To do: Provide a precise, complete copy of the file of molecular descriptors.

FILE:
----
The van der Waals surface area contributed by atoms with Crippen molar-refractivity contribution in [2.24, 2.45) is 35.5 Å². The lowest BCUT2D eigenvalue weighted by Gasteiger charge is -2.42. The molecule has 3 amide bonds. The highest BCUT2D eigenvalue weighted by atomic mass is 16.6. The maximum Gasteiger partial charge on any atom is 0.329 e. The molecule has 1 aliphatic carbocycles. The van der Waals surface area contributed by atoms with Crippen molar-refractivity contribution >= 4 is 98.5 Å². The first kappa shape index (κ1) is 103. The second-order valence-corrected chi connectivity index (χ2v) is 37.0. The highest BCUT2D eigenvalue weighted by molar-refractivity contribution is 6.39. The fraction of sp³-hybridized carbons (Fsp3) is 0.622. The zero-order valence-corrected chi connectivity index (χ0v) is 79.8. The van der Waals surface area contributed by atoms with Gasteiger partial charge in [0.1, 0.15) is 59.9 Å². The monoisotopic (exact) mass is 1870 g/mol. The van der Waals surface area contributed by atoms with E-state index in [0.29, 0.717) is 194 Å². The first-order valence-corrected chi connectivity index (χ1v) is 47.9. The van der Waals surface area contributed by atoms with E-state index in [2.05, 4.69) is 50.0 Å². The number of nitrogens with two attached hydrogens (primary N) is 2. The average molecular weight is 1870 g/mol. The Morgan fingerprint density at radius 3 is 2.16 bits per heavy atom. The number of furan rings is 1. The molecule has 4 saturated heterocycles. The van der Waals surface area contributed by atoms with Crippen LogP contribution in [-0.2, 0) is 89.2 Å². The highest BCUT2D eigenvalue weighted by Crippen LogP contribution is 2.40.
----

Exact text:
The van der Waals surface area contributed by atoms with Crippen molar-refractivity contribution in [2.24, 2.45) is 35.5 Å². The lowest BCUT2D eigenvalue weighted by Gasteiger charge is -2.42. The molecule has 3 amide bonds. The highest BCUT2D eigenvalue weighted by atomic mass is 16.6. The maximum Gasteiger partial charge on any atom is 0.329 e. The molecule has 1 aliphatic carbocycles. The van der Waals surface area contributed by atoms with Crippen molar-refractivity contribution >= 4 is 98.5 Å². The first kappa shape index (κ1) is 103. The second-order valence-corrected chi connectivity index (χ2v) is 37.0. The highest BCUT2D eigenvalue weighted by molar-refractivity contribution is 6.39. The fraction of sp³-hybridized carbons (Fsp3) is 0.622. The zero-order valence-corrected chi connectivity index (χ0v) is 79.8. The van der Waals surface area contributed by atoms with Gasteiger partial charge in [0.1, 0.15) is 59.9 Å². The monoisotopic (exact) mass is 1870 g/mol. The van der Waals surface area contributed by atoms with E-state index in [0.29, 0.717) is 194 Å². The first-order valence-corrected chi connectivity index (χ1v) is 47.9. The van der Waals surface area contributed by atoms with E-state index in [2.05, 4.69) is 50.0 Å². The number of nitrogens with two attached hydrogens (primary N) is 2. The average molecular weight is 1870 g/mol. The Morgan fingerprint density at radius 3 is 2.16 bits per heavy atom. The number of furan rings is 1. The molecule has 4 saturated heterocycles. The van der Waals surface area contributed by atoms with Crippen LogP contribution in [-0.2, 0) is 89.2 Å². The highest BCUT2D eigenvalue weighted by Crippen LogP contribution is 2.40.